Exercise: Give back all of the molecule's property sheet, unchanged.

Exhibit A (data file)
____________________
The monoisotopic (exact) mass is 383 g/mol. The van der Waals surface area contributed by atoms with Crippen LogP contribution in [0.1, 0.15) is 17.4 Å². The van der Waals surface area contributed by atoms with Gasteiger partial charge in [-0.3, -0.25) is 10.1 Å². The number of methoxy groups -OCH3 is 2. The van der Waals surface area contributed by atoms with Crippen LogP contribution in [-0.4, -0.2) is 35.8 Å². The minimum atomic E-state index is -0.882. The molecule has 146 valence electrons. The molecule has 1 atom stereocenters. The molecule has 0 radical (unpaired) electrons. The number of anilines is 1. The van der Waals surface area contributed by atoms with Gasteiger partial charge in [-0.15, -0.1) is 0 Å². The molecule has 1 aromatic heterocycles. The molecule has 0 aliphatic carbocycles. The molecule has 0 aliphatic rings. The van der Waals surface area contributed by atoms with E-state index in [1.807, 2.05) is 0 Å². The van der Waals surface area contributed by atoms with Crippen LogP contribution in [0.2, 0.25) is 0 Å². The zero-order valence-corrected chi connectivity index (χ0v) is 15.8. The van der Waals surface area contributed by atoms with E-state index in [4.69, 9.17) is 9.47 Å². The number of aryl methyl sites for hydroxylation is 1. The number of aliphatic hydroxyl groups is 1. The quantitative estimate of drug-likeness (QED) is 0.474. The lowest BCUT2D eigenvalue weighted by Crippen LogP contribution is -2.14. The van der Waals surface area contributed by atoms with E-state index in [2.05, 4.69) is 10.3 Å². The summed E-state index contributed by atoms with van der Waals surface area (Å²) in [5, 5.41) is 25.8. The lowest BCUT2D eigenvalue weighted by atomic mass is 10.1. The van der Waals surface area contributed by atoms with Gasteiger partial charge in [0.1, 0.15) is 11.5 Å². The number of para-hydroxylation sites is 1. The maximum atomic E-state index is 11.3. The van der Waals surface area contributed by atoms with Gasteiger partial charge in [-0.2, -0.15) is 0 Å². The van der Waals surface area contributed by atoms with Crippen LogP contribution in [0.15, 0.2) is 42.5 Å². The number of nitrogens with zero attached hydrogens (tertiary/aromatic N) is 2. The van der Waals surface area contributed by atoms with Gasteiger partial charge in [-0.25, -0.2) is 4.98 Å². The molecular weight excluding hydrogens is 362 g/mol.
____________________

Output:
The monoisotopic (exact) mass is 383 g/mol. The van der Waals surface area contributed by atoms with Crippen LogP contribution in [0.1, 0.15) is 17.4 Å². The van der Waals surface area contributed by atoms with Gasteiger partial charge in [-0.3, -0.25) is 10.1 Å². The number of methoxy groups -OCH3 is 2. The van der Waals surface area contributed by atoms with Crippen LogP contribution in [-0.4, -0.2) is 35.8 Å². The minimum atomic E-state index is -0.882. The molecule has 146 valence electrons. The molecule has 1 atom stereocenters. The molecule has 0 radical (unpaired) electrons. The number of anilines is 1. The van der Waals surface area contributed by atoms with Gasteiger partial charge in [-0.15, -0.1) is 0 Å². The molecule has 1 aromatic heterocycles. The molecule has 0 aliphatic carbocycles. The molecule has 0 aliphatic rings. The van der Waals surface area contributed by atoms with E-state index in [1.807, 2.05) is 0 Å². The van der Waals surface area contributed by atoms with Crippen LogP contribution in [0.2, 0.25) is 0 Å². The zero-order valence-corrected chi connectivity index (χ0v) is 15.8. The van der Waals surface area contributed by atoms with E-state index in [4.69, 9.17) is 9.47 Å². The number of aryl methyl sites for hydroxylation is 1. The number of aliphatic hydroxyl groups is 1. The quantitative estimate of drug-likeness (QED) is 0.474. The lowest BCUT2D eigenvalue weighted by Crippen LogP contribution is -2.14. The van der Waals surface area contributed by atoms with E-state index in [2.05, 4.69) is 10.3 Å². The summed E-state index contributed by atoms with van der Waals surface area (Å²) in [5, 5.41) is 25.8. The lowest BCUT2D eigenvalue weighted by atomic mass is 10.1. The van der Waals surface area contributed by atoms with Gasteiger partial charge in [0.1, 0.15) is 11.5 Å². The number of para-hydroxylation sites is 1. The maximum atomic E-state index is 11.3. The van der Waals surface area contributed by atoms with Gasteiger partial charge in [-0.2, -0.15) is 0 Å². The van der Waals surface area contributed by atoms with Crippen LogP contribution in [0.15, 0.2) is 42.5 Å². The number of nitrogens with zero attached hydrogens (tertiary/aromatic N) is 2. The van der Waals surface area contributed by atoms with Gasteiger partial charge in [-0.25, -0.2) is 4.98 Å². The molecular weight excluding hydrogens is 362 g/mol.